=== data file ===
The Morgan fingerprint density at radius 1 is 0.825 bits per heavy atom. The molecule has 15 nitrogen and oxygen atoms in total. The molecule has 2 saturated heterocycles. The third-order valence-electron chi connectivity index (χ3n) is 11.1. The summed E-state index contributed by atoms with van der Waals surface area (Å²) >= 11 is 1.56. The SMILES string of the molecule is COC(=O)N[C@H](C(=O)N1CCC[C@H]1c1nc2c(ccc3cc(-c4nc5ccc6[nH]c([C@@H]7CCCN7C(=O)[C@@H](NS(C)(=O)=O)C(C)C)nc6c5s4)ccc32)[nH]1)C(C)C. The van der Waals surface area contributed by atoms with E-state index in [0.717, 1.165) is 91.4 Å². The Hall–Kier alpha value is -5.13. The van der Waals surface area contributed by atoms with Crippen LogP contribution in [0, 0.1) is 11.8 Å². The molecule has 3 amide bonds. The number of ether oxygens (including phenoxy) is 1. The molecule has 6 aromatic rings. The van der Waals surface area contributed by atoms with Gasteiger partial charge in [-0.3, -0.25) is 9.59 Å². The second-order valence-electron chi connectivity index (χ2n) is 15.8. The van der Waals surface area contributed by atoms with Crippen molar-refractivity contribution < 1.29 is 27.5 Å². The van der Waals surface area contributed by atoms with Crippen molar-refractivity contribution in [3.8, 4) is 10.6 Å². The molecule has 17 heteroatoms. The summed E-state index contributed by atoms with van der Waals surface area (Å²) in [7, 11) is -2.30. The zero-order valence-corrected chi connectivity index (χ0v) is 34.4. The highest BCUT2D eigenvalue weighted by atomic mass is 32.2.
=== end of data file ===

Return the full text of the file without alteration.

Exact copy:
The Morgan fingerprint density at radius 1 is 0.825 bits per heavy atom. The molecule has 15 nitrogen and oxygen atoms in total. The molecule has 2 saturated heterocycles. The third-order valence-electron chi connectivity index (χ3n) is 11.1. The summed E-state index contributed by atoms with van der Waals surface area (Å²) >= 11 is 1.56. The SMILES string of the molecule is COC(=O)N[C@H](C(=O)N1CCC[C@H]1c1nc2c(ccc3cc(-c4nc5ccc6[nH]c([C@@H]7CCCN7C(=O)[C@@H](NS(C)(=O)=O)C(C)C)nc6c5s4)ccc32)[nH]1)C(C)C. The van der Waals surface area contributed by atoms with E-state index in [0.717, 1.165) is 91.4 Å². The Hall–Kier alpha value is -5.13. The van der Waals surface area contributed by atoms with Crippen LogP contribution in [0, 0.1) is 11.8 Å². The molecule has 3 amide bonds. The number of ether oxygens (including phenoxy) is 1. The molecule has 6 aromatic rings. The van der Waals surface area contributed by atoms with Gasteiger partial charge in [-0.3, -0.25) is 9.59 Å². The second-order valence-electron chi connectivity index (χ2n) is 15.8. The van der Waals surface area contributed by atoms with Crippen molar-refractivity contribution < 1.29 is 27.5 Å². The van der Waals surface area contributed by atoms with Crippen molar-refractivity contribution in [3.8, 4) is 10.6 Å². The molecule has 17 heteroatoms. The summed E-state index contributed by atoms with van der Waals surface area (Å²) in [7, 11) is -2.30. The zero-order valence-corrected chi connectivity index (χ0v) is 34.4. The highest BCUT2D eigenvalue weighted by atomic mass is 32.2.